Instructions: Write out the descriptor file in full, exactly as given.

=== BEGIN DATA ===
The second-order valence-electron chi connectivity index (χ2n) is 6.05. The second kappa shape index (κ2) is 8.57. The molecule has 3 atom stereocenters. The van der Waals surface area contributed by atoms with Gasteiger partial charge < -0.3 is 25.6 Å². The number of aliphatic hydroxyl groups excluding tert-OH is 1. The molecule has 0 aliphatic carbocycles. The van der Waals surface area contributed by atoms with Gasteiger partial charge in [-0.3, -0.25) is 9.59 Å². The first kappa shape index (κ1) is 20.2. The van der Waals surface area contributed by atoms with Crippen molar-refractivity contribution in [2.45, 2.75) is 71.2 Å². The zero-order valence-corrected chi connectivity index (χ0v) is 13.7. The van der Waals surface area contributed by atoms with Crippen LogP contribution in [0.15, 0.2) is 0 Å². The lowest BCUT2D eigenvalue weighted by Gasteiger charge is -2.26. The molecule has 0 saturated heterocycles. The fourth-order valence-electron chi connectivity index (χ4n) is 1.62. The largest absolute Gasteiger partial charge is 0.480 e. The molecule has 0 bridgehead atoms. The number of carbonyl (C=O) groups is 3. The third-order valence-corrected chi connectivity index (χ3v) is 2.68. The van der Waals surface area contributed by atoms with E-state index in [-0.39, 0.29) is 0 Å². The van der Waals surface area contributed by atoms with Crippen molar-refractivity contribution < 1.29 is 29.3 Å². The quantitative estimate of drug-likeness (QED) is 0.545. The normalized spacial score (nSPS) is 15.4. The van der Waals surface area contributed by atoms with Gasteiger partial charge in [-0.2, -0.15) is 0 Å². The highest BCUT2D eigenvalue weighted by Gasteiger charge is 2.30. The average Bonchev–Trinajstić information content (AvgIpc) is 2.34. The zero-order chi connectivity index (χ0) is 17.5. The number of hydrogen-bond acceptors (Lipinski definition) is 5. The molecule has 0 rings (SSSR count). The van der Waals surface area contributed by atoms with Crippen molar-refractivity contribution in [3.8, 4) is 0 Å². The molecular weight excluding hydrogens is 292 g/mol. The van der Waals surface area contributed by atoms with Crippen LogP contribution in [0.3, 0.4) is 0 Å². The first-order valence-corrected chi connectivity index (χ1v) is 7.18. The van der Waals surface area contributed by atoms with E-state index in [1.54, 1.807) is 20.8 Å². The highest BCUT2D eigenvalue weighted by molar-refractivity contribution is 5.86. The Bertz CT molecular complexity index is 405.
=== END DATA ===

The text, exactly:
The second-order valence-electron chi connectivity index (χ2n) is 6.05. The second kappa shape index (κ2) is 8.57. The molecule has 3 atom stereocenters. The van der Waals surface area contributed by atoms with Gasteiger partial charge < -0.3 is 25.6 Å². The number of aliphatic hydroxyl groups excluding tert-OH is 1. The molecule has 0 aliphatic carbocycles. The van der Waals surface area contributed by atoms with Gasteiger partial charge in [-0.3, -0.25) is 9.59 Å². The first kappa shape index (κ1) is 20.2. The van der Waals surface area contributed by atoms with Crippen molar-refractivity contribution in [2.45, 2.75) is 71.2 Å². The zero-order valence-corrected chi connectivity index (χ0v) is 13.7. The van der Waals surface area contributed by atoms with Crippen LogP contribution in [0.15, 0.2) is 0 Å². The lowest BCUT2D eigenvalue weighted by Gasteiger charge is -2.26. The molecule has 0 saturated heterocycles. The fourth-order valence-electron chi connectivity index (χ4n) is 1.62. The largest absolute Gasteiger partial charge is 0.480 e. The molecule has 0 bridgehead atoms. The number of carbonyl (C=O) groups is 3. The third-order valence-corrected chi connectivity index (χ3v) is 2.68. The van der Waals surface area contributed by atoms with E-state index in [-0.39, 0.29) is 0 Å². The van der Waals surface area contributed by atoms with Crippen molar-refractivity contribution < 1.29 is 29.3 Å². The quantitative estimate of drug-likeness (QED) is 0.545. The normalized spacial score (nSPS) is 15.4. The van der Waals surface area contributed by atoms with Gasteiger partial charge in [-0.2, -0.15) is 0 Å². The highest BCUT2D eigenvalue weighted by Gasteiger charge is 2.30. The average Bonchev–Trinajstić information content (AvgIpc) is 2.34. The zero-order chi connectivity index (χ0) is 17.5. The number of hydrogen-bond acceptors (Lipinski definition) is 5. The molecule has 0 rings (SSSR count). The van der Waals surface area contributed by atoms with Crippen molar-refractivity contribution in [3.8, 4) is 0 Å². The molecular weight excluding hydrogens is 292 g/mol. The van der Waals surface area contributed by atoms with Crippen LogP contribution in [0.3, 0.4) is 0 Å². The first-order valence-corrected chi connectivity index (χ1v) is 7.18. The van der Waals surface area contributed by atoms with E-state index in [1.54, 1.807) is 20.8 Å². The highest BCUT2D eigenvalue weighted by molar-refractivity contribution is 5.86. The Bertz CT molecular complexity index is 405.